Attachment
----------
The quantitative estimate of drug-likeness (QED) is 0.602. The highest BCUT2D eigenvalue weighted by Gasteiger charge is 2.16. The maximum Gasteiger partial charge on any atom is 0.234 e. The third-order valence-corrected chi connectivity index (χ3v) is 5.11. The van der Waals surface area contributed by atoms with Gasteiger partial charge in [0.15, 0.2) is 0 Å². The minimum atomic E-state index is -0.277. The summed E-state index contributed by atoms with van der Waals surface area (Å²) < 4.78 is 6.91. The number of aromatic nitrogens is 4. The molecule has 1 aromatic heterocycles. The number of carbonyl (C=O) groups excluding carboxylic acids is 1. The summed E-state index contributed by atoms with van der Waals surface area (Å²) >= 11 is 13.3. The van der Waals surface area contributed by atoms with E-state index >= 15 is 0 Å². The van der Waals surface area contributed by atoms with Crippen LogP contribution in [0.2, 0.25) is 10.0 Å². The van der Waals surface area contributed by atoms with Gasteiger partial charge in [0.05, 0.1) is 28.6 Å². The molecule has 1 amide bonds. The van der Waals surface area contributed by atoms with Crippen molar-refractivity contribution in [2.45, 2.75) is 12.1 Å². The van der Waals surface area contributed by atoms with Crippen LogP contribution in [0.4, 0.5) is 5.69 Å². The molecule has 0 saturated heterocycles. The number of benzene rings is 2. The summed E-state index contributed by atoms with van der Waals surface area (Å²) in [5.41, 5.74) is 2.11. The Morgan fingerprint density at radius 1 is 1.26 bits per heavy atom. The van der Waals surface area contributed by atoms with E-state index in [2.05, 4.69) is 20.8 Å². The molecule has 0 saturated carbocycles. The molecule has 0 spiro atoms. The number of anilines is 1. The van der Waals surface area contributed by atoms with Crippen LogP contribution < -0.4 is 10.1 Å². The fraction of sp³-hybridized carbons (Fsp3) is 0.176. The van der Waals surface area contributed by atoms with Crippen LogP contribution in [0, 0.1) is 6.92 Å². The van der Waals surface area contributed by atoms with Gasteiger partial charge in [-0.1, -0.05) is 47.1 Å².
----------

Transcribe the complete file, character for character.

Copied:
The quantitative estimate of drug-likeness (QED) is 0.602. The highest BCUT2D eigenvalue weighted by Gasteiger charge is 2.16. The maximum Gasteiger partial charge on any atom is 0.234 e. The third-order valence-corrected chi connectivity index (χ3v) is 5.11. The van der Waals surface area contributed by atoms with Gasteiger partial charge in [0.15, 0.2) is 0 Å². The minimum atomic E-state index is -0.277. The summed E-state index contributed by atoms with van der Waals surface area (Å²) < 4.78 is 6.91. The number of aromatic nitrogens is 4. The molecule has 1 aromatic heterocycles. The number of carbonyl (C=O) groups excluding carboxylic acids is 1. The summed E-state index contributed by atoms with van der Waals surface area (Å²) >= 11 is 13.3. The van der Waals surface area contributed by atoms with E-state index >= 15 is 0 Å². The van der Waals surface area contributed by atoms with Crippen LogP contribution in [0.2, 0.25) is 10.0 Å². The van der Waals surface area contributed by atoms with Gasteiger partial charge in [0.05, 0.1) is 28.6 Å². The molecule has 1 amide bonds. The van der Waals surface area contributed by atoms with Crippen molar-refractivity contribution in [2.45, 2.75) is 12.1 Å². The van der Waals surface area contributed by atoms with Crippen LogP contribution in [0.4, 0.5) is 5.69 Å². The molecule has 0 saturated heterocycles. The number of benzene rings is 2. The summed E-state index contributed by atoms with van der Waals surface area (Å²) in [5.41, 5.74) is 2.11. The Morgan fingerprint density at radius 1 is 1.26 bits per heavy atom. The van der Waals surface area contributed by atoms with E-state index in [2.05, 4.69) is 20.8 Å². The molecule has 0 saturated carbocycles. The molecule has 0 spiro atoms. The number of anilines is 1. The van der Waals surface area contributed by atoms with Crippen LogP contribution < -0.4 is 10.1 Å². The fraction of sp³-hybridized carbons (Fsp3) is 0.176. The van der Waals surface area contributed by atoms with Crippen LogP contribution in [0, 0.1) is 6.92 Å². The van der Waals surface area contributed by atoms with Gasteiger partial charge in [-0.1, -0.05) is 47.1 Å².